Side impact to the head can lead to rotational accelerations what cause mechanical vibrations to concentrate in the corpus callosum and periventricular region of the brain. Trauma to the side of the head can lead to concussions.
A new study identifies specific consumer products related to non-fatal brain injuries in children between the ages of 0 to 19. For infants, the leading cause of head injury is falling from beds, while in the teenage group, sporting equipment was the leading cause of TBI.
Many survivors of domestic violence are likely to have experienced repeated head injuries and oxygen deprivation. The injuries resulted in memory loss, anxiety, and visual problems. Of the 49 people interviewed for this study, 81% report being hit in the head by their partner, while 83% report strangulation events.
Researchers detected brain waves indicative of 'hidden' consciousness in 15% of patients with TBI four days after the injury occurred. Among those patients, 50% improved and were able to follow verbal commands before being discharged from hospital compared to just 26% who did not show signs of hidden consciousness.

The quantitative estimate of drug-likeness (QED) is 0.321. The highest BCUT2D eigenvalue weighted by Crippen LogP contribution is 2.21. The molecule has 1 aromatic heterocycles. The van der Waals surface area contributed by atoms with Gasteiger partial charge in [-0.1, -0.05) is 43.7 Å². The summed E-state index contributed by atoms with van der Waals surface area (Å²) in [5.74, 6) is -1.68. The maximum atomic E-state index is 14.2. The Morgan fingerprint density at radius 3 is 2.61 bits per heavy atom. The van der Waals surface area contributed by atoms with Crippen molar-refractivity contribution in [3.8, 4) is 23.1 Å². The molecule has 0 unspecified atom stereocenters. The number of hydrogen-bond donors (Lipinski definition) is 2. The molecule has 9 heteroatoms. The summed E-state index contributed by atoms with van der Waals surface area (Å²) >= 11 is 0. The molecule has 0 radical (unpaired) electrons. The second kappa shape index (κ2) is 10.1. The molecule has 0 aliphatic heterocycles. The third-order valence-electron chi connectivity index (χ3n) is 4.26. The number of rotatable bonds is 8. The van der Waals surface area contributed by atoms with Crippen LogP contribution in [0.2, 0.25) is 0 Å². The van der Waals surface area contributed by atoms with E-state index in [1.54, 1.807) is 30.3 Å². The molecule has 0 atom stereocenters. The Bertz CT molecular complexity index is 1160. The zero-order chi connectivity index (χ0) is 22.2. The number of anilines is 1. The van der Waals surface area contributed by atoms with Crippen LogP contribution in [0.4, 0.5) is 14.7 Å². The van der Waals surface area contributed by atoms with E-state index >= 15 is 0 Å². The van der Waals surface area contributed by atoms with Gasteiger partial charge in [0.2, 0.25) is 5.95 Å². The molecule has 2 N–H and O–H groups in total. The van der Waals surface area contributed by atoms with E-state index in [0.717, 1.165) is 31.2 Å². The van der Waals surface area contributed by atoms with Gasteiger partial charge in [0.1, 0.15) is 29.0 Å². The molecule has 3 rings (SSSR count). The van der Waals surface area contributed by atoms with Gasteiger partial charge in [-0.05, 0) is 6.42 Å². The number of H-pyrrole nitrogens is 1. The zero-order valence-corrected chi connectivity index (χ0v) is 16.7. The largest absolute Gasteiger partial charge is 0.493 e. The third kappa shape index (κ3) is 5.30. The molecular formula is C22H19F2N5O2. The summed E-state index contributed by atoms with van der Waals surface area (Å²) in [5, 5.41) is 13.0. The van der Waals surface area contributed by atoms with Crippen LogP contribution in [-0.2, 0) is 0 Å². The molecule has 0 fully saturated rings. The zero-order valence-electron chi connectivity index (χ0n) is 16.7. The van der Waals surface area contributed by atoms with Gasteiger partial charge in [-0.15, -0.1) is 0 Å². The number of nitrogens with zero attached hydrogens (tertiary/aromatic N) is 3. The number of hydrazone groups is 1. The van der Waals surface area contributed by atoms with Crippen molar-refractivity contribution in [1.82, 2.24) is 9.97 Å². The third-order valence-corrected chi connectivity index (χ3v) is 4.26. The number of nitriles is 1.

Many people who experience traumatic brain injury report a loss of empathy following their injury. Researchers consider how to reconnect those who have a TBI with their feelings of empathy and emotional recognition.
People with bipolar disorder have higher incidences of Parkinson's disease than those without the psychiatric condition. Manic and depressive episodes were associated with an elevated risk of developing Parkinson's disease.
Neuroimaging study reveals veterans who suffered a mild traumatic brain injury (mTBI) have higher levels of fast, high-frequency gamma waves in the prefrontal and posterior parietal lobes, areas of the brain associated with consciousness, attention and problem-solving.
Neuroimaging helps researchers observe what happens in the brain as a person is rotated. The study, which gives insight into how the brain moves after the head stops moving, also provides critical information for advancing studies of TBI.
Mimicking effects of the ketogenic diet with a drug called 2-DG reduced cell excitation and epileptic activity in mouse models of post-traumatic epilepsy. 2-DG may have the potential to restore network function following TBI, reducing the risk of epilepsy associated with head injuries. The findings may have positive implications for people who developed post-traumatic epilepsy, suggesting a change in diet could help alleviate some symptoms.